A Glimpse into Her Inner World

The album artwork for ‘Ina Boyle: Songs’ featuring Paul Henry’s ‘Sunshine in Kerry’

A Glimpse into Her Inner World

A collection of songs by Ina Boyle has been just released on Delphian Records and features Paula Murrihy, Robin Tritschler, Ben McAteer and Iain Burnside performing 33 works by the twentieth-century Irish composer. Adrian Smith reviews.

This recording of Ina Boyle’s songs is the latest step in the on-going reappraisal of one of Ireland’s most significant composers of the twentieth century. It brings together three well-known Irish singers – mezzo-soprano Paula Murrihy, tenor Robin Tritschler, baritone Ben McAteer – and Scottish pianist Iain Burnside in a recording that covers songs from across her career and represents slightly less than half of her total output in this genre.

While Boyle may have been the first Irish woman to compose in several major genres (ballet, symphony, concerto), her importance lies as much in the quality of her work as in her status as a pioneer. The Glencree Symphony – perhaps her most well known piece – stands out as one of the finest orchestral works by any Irish composer. While scholars have suggested a number of factors that may have restricted what could have been a highly successful career – her gender, the lack of musical infrastructure, her caring duties for her mother and sister – the image of Boyle as a composer working in rural seclusion in the Wicklow countryside against whom fate conspired not to grant success or recognition, does fit a certain Romantic stereotype. Consequently, this invites irresistible speculation as to the emotional personality of this intensely private artist who remained cut off from the outside world for most of her life. Given the domestic nature of the song genre, which tends to prize a certain type of ‘inwardness’, combine it with what we already know about Boyle’s outward character – self-effacing and modest to a fault – and there is more than enough here to convince us that we might, by listening, get a glimpse into her inner world. 

Although the range of songs on the CD is wide – from lively folk-infused numbers to the hauntingly reflective – it is to the latter that most listeners will likely be drawn. One of Boyle’s unmistakable talents was an ability to conjure up a particular type of melancholic stillness, one which never quite hits the depths of despair, but yet touches on sadness or longing in a very affecting if slightly distant way. There are several examples of this but the one that stood out for me was her setting of Pádraig Pearse’s ‘A Mountain Woman Asks for Quiet that her Child May Sleep’. The beautifully shaped and rhythmically supple vocal line drifts majestically over the spare piano accompaniment, intensifying the lonely imagery of the text while Murrihy’s soulful rendering of the last line – ‘Stir not tonight till the sun whitens over you’ – is a magical moment.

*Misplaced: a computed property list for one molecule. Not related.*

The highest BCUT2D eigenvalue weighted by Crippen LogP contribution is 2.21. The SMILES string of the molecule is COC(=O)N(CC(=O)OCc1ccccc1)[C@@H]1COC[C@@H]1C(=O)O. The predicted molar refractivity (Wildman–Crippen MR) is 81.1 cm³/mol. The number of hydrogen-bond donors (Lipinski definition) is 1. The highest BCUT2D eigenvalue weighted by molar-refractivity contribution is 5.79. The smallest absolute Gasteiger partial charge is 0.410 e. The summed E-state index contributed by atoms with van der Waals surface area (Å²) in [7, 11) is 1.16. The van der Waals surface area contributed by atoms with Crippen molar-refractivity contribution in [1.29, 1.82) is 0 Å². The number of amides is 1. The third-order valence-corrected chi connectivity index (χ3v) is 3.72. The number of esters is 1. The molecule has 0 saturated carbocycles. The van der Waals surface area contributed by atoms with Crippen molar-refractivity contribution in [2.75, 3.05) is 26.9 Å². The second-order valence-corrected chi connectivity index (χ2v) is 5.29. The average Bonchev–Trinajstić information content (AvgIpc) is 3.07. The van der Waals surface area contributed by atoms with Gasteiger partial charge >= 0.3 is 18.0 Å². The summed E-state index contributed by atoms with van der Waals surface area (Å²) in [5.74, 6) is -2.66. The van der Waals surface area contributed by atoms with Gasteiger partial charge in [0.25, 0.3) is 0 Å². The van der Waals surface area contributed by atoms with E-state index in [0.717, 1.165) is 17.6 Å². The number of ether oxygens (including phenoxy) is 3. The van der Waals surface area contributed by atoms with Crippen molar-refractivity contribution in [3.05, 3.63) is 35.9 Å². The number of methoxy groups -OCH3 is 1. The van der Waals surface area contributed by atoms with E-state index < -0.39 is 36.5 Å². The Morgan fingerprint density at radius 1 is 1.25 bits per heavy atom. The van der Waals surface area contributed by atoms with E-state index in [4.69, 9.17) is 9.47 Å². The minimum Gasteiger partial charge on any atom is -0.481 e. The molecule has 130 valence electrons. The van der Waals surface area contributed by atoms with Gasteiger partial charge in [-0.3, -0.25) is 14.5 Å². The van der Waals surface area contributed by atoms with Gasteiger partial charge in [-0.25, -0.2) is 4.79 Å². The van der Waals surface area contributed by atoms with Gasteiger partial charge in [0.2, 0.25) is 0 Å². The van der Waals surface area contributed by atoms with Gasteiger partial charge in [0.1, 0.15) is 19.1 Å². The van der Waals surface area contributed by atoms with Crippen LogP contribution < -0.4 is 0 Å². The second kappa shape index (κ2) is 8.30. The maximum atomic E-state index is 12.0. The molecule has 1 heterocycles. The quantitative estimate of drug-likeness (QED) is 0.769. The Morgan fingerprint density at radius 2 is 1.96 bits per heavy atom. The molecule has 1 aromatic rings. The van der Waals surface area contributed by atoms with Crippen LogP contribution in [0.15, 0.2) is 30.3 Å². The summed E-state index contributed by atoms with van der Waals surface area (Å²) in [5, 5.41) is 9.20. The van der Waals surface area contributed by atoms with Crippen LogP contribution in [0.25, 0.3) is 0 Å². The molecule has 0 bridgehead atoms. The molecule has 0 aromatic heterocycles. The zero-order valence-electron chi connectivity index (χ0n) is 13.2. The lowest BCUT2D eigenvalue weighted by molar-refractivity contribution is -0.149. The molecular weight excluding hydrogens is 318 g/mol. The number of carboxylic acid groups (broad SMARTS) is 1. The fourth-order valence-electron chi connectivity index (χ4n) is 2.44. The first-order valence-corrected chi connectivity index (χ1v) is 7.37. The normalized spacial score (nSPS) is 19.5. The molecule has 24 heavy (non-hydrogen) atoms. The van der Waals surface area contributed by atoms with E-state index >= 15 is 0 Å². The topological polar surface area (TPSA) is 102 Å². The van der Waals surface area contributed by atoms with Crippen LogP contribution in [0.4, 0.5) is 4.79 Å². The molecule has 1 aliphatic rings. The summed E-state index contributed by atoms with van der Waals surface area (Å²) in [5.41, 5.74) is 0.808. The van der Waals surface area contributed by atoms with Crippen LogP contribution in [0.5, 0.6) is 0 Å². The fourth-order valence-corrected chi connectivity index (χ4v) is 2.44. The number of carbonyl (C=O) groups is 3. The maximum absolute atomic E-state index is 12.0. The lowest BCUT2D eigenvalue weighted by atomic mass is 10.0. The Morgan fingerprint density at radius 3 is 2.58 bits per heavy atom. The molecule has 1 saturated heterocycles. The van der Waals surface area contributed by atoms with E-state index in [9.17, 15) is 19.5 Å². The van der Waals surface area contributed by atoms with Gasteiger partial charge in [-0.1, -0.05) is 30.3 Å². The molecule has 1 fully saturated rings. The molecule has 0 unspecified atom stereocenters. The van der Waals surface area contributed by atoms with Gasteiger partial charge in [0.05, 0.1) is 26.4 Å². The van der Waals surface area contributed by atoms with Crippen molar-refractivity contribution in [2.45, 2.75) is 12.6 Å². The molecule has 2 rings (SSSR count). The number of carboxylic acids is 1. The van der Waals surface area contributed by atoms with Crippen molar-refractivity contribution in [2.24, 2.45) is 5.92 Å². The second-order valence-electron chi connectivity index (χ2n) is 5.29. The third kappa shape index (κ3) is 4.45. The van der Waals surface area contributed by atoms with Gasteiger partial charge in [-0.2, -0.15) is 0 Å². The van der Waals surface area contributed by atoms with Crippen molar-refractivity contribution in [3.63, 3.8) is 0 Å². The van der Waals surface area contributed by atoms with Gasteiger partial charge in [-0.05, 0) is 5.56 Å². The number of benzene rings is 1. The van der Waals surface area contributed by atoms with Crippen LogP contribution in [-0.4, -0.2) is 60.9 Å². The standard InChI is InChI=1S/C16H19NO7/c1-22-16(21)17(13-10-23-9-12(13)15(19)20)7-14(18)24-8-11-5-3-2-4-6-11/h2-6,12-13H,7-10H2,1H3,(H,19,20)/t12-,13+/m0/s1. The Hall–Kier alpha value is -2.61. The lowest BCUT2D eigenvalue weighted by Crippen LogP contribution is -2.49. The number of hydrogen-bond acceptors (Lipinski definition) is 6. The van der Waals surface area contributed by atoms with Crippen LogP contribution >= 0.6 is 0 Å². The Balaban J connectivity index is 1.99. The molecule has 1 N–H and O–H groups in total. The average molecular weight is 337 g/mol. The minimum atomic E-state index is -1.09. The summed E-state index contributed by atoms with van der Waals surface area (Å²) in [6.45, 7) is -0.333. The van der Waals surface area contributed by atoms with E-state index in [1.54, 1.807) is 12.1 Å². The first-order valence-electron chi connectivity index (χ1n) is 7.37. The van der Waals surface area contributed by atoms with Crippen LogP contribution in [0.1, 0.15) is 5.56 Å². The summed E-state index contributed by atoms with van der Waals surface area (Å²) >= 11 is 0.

Another example is her setting of Frances Cornford’s ‘All Souls’ Night’, which begins with the vocal line circling around a fixed pitch in the mezzo-soprano’s lower register as the scene is being set (‘My love came back to me / Under November tree’) but soon ascends into the stratosphere (‘He put his hand upon my shoulder / He did not think me strange or older’) and we get a powerful sense of the woman’s feelings for her dead lover. The attractiveness of Boyle’s melodies lies not so much in their shaping as such – they are generally too long and meandering to stick instantly in the memory – but rather in the way that their undulating course combines with the harmony and piano texture to produce a distinct, overall colour that draws out the emotional qualities of the poem.

Even in her more upbeat and folk-like settings – for all their quirkiness and invention – Boyle can’t quite resist the temptation to change pace suddenly on the appropriate line and dissolve into a more dreamlike state. The last stanza of Walter de la Mare’s rustic ‘The Pigs and the Charcoal-Burner’ seems to melt away at the mention of the night and stars. Likewise, while the folk imitation melody of the first two stanzas of E. L. Twiss’ ‘Himself and his Fiddle’ may be very convincing, it is the latter two stanzas – when the poem hints at the lonely inner-world of the poem’s narrator rather than the jovial fiddler – that Boyle’s elegiac style comes to the fore.

All three singers approach these songs with a deep sense of care and Burnside’s beautifully weighted accompaniments ensure that every ounce of expression is extracted from these settings. For anyone interested in getting a more intimate portrait of Boyle’s musical imagination, this CD is an absolute must.

Ina Boyle: Songs, which includes an essay by Orla Shannon and complete song texts, can be purchased from Delphian Records. Visit  www.delphianrecords.com/products/ina-boyle-songs

Published on 22 September 2021

Adrian Smith is Lecturer in Musicology at TU Dublin Conservatory of Music and Drama.

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